In an [October 2010] interview with the National Journal [the Republican U.S. Senate Majority Leader] Senator [Mitch] McConnell was asked what “the job” of Republicans will be if they gain a majority in Congress. McConnell’s response was,
This was scarcely a casual slip of the tongue. “Let Me Repeat; Regrets? Not a One,” National Journal (“Senate Minority Leader Mitch McConnell will deliver a speech at the Heritage Foundation that reiterates why making President Obama a one-term president is the GOP’s top priority.”).
Although the National Journal article containing the initial interview with McConnell does not appear to be available to the public on the magazine’s Web site, the quote has been widely reported… link link link
Nor is the mission limited to this one Republican leader….Congresswoman Michelle Backman, has declared “Rep. Bachmann looks forward to working with the Governor [of Alaska, Sarah Palin] for the common goal of making sure President Obama is a one-term President.” Elspeth Reeve, “Palin Rivalry Becomes Bachmann Campaign Strategy.”
At a minimum, the Republicans’ acknowledgement of their “most important thing” calls into question every statement made by the Republican leadership, every legislative proposal, every vote they call for, every filibuster they threaten, every meeting they walk out of, and every charge they level at President Obama. Is it driven by the substance involved, or is it just another tactic in their strategy of presidential failure?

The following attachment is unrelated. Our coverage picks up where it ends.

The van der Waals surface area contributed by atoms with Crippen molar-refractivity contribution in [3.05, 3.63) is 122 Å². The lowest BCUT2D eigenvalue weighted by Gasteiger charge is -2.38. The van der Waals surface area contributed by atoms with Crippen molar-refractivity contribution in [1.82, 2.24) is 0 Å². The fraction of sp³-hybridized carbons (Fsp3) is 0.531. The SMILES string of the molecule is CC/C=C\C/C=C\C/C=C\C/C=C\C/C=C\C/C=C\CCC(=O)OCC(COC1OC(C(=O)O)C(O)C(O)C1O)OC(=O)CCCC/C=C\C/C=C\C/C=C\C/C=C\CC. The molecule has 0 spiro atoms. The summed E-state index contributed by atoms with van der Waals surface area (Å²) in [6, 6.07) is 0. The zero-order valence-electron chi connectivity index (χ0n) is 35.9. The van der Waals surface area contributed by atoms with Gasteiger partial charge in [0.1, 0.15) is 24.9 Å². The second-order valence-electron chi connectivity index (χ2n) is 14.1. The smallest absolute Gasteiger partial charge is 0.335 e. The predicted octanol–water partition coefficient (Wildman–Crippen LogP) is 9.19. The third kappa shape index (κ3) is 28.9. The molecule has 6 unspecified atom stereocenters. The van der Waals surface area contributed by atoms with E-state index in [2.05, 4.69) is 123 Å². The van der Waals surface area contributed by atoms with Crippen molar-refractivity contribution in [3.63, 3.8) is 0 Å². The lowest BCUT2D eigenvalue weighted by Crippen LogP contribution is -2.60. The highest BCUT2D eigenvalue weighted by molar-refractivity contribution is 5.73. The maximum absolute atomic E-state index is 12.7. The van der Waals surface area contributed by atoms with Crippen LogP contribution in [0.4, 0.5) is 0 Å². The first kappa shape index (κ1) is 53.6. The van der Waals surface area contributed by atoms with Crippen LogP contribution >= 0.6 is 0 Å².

Am I charging some Republicans with a literal violation of our prohibitions of “treason”? No, of course not. Why “of course”? Because Article III, Section 3, of our Constitution was deliberately drafted to define “treason” much more narrowly than its dictionary definition. The Constitution declares that “Treason against the United States shall consist only in levying war against them [the United States], or in adhering to their enemies, giving them aid and comfort.” From inside the White House, the Republicans’ shelling may sound and feel like “war,” but it’s not what the Constitution’s drafters had in mind.
No, I am speaking of “treason” in its more general dictionary usage:
1. the offense of acting to overthrow one’s government or to harm or kill its sovereign.
2. a violation of allegiance to one’s sovereign or to one’s state.
3. the betrayal of a trust or confidence; breach of faith; treachery.